The United States was intended to cultivate pluralism – not a blind acceptance of all ideas but in general a peaceful tolerance of them and the people who hold them, a willingness in government to compromise or at least to walk in the shoes of a member of another party. Americans are historically divided right now, and the people they nominate and elect to the White House and Congress reflect that. There is no incentive to work together when people are motivated by the desire to tear each other apart. That’s not just bad for America, it’s lethal.
Kavanaugh’s confirmation process also shines a spotlight on America’s cultural and spiritual problems today, and both conservatives and liberals are at fault.
Again, no one knows where the truth is in all this. But Republicans’ insistence on doing whatever it takes to confirm President Trump’s nominee, even if an investigation turns up truth to his alleged past indiscretions, means that past indiscretions will continue to be unimportant and unpunishable. The behavior of Kavanaugh and his high school buddies was horribly irresponsible. They were teenagers who made drinking beer a sport often without any kind of parental supervision, and it’s completely believable that young women were disrespected in these circumstances, potentially criminally. Aside from being terribly bad for developing brains, drugs and alcohol and this culture of partying among high school kids create a breeding ground for bad decisions and hurt people. Because this behavior is so common in American high schools, it’s often met with ambivalence, “kids will be kids” and “boys will be boys.” Speaking from personal experience, sexual harassment is worse in high school hallways than it is in most workplaces, and it goes on because kids get a pass. But if young men are saying inappropriate things to their female classmates, if they’re violating them without punishment, where do they unlearn that behavior? At what point in their lives do they realize it’s wrong? Schools and parents need to shut down this sexualized, alcohol-fueled party culture among teens that produces nothing but regret, hurt, and, as we’re seeing in the Kavanaugh case, a lifetime of consequences.
On the left, we’ve had a “sexual revolution” that’s begotten all kinds of really painful problems and insufficient Band-Aid fixes. When intimacy is already okay, when it’s encouraged, outside a life-long covenant, and that worldview is lit ablaze by drugs and alcohol that rid young people of their inhibitions, it’s inevitable that people will get hurt and they’ll usually be women. Outside the intended trust and the oneness and the promise to respect your spouse’s body, the sexual revolution needed to rely on consent. No one is really sure what consent means, and there’s disagreement about how it’s given. This confusion leads to sexual assault. Its upshot is men who aren’t sure what it means to respect a woman and her body, and women who say no and aren’t taken seriously or who apprehensively engage in behavior they later regret. The left wants to make the Kavanaugh confirmation process about consent, the only remaining rule in our post-sexual revolution world. But it’s a “solution” that elicits confusion, disagreement, bad choices, and hurt that can last decades. We’re missing the mark by using Kavanaugh and Dr. Ford to have a conversation about consent. America needs to have a conversation about morality, how the best way to prevent teenagers today from making Kavanaugh- and Ford-esque decisions they’ll have to answer for later is to be really honest about the sexual revolution that created a slew of problems its supporters are trying and failing to address.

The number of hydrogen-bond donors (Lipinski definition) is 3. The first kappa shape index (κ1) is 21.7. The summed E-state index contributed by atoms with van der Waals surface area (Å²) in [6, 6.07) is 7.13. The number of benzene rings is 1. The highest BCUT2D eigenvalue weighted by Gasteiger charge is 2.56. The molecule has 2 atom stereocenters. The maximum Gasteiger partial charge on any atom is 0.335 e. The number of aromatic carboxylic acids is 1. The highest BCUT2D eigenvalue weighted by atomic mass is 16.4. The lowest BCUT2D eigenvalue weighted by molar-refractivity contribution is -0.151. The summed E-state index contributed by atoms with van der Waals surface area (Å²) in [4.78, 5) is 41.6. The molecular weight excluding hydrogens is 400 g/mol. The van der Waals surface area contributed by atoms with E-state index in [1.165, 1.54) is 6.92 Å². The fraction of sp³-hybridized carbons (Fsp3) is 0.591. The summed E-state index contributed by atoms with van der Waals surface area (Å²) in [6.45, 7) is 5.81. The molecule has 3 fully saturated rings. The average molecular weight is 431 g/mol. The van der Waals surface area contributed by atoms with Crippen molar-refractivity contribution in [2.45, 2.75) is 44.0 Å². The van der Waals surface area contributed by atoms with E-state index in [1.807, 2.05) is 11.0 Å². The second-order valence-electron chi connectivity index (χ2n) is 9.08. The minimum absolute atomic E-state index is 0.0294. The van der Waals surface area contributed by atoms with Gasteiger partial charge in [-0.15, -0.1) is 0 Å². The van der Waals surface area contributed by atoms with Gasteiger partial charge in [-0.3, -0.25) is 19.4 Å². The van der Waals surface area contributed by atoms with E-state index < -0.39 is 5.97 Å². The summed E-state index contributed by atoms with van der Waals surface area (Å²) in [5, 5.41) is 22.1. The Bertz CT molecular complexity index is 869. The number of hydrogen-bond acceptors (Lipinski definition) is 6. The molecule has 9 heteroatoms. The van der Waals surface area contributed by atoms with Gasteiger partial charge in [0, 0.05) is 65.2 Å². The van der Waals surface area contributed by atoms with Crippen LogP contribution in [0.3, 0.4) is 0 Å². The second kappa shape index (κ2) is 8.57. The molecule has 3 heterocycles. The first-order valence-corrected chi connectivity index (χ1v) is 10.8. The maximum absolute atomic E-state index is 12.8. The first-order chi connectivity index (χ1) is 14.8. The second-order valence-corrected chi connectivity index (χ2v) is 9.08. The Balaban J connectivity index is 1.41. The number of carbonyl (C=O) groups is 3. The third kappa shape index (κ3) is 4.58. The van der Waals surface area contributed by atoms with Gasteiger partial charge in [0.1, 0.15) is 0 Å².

Politically and culturally, the Kavanaugh confirmation process highlights the need for young people who respect their brothers and sisters and live above the chaos our secular society has created for itself. We need teenagers who can already talk to and demonstrate why Jesus’s moral rules regarding sexuality and how we treat our neighbors is far better for the country and its health than the fast-and-loose rules we’re playing by now. We’re learning these days that decisions as big as who gets to be president or sit on the Supreme Court are profoundly affected by young people and what they believe and how they act.